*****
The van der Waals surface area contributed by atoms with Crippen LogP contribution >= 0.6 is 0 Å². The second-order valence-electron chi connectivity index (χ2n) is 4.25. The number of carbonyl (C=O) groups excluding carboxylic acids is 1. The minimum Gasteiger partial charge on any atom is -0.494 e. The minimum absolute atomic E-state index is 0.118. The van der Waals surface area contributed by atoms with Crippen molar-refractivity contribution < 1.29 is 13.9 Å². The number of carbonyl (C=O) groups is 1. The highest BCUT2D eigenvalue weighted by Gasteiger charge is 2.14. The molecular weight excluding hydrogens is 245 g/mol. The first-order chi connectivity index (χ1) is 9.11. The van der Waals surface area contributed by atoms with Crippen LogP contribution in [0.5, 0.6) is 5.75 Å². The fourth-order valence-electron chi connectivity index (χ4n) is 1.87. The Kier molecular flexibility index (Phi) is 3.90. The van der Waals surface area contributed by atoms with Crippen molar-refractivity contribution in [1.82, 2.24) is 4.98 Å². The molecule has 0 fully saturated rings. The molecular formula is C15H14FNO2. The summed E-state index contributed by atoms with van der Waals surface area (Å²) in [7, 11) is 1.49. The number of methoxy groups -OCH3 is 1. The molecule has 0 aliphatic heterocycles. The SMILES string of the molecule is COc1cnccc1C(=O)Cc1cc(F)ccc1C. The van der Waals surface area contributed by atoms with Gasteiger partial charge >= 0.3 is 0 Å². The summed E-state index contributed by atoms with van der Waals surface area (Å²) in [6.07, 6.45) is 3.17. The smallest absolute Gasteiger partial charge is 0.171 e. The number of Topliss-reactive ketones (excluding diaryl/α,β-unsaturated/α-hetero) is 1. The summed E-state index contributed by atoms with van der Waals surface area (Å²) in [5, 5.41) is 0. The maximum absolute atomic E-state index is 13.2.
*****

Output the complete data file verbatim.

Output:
The van der Waals surface area contributed by atoms with Crippen LogP contribution >= 0.6 is 0 Å². The second-order valence-electron chi connectivity index (χ2n) is 4.25. The number of carbonyl (C=O) groups excluding carboxylic acids is 1. The minimum Gasteiger partial charge on any atom is -0.494 e. The minimum absolute atomic E-state index is 0.118. The van der Waals surface area contributed by atoms with Crippen molar-refractivity contribution < 1.29 is 13.9 Å². The number of carbonyl (C=O) groups is 1. The highest BCUT2D eigenvalue weighted by Gasteiger charge is 2.14. The molecular weight excluding hydrogens is 245 g/mol. The first-order chi connectivity index (χ1) is 9.11. The van der Waals surface area contributed by atoms with Crippen LogP contribution in [0.5, 0.6) is 5.75 Å². The fourth-order valence-electron chi connectivity index (χ4n) is 1.87. The Kier molecular flexibility index (Phi) is 3.90. The van der Waals surface area contributed by atoms with Crippen molar-refractivity contribution in [1.82, 2.24) is 4.98 Å². The molecule has 0 fully saturated rings. The molecular formula is C15H14FNO2. The summed E-state index contributed by atoms with van der Waals surface area (Å²) in [7, 11) is 1.49. The number of methoxy groups -OCH3 is 1. The molecule has 0 aliphatic heterocycles. The SMILES string of the molecule is COc1cnccc1C(=O)Cc1cc(F)ccc1C. The van der Waals surface area contributed by atoms with Gasteiger partial charge >= 0.3 is 0 Å². The summed E-state index contributed by atoms with van der Waals surface area (Å²) in [6.07, 6.45) is 3.17. The smallest absolute Gasteiger partial charge is 0.171 e. The number of Topliss-reactive ketones (excluding diaryl/α,β-unsaturated/α-hetero) is 1. The summed E-state index contributed by atoms with van der Waals surface area (Å²) in [5, 5.41) is 0. The maximum absolute atomic E-state index is 13.2.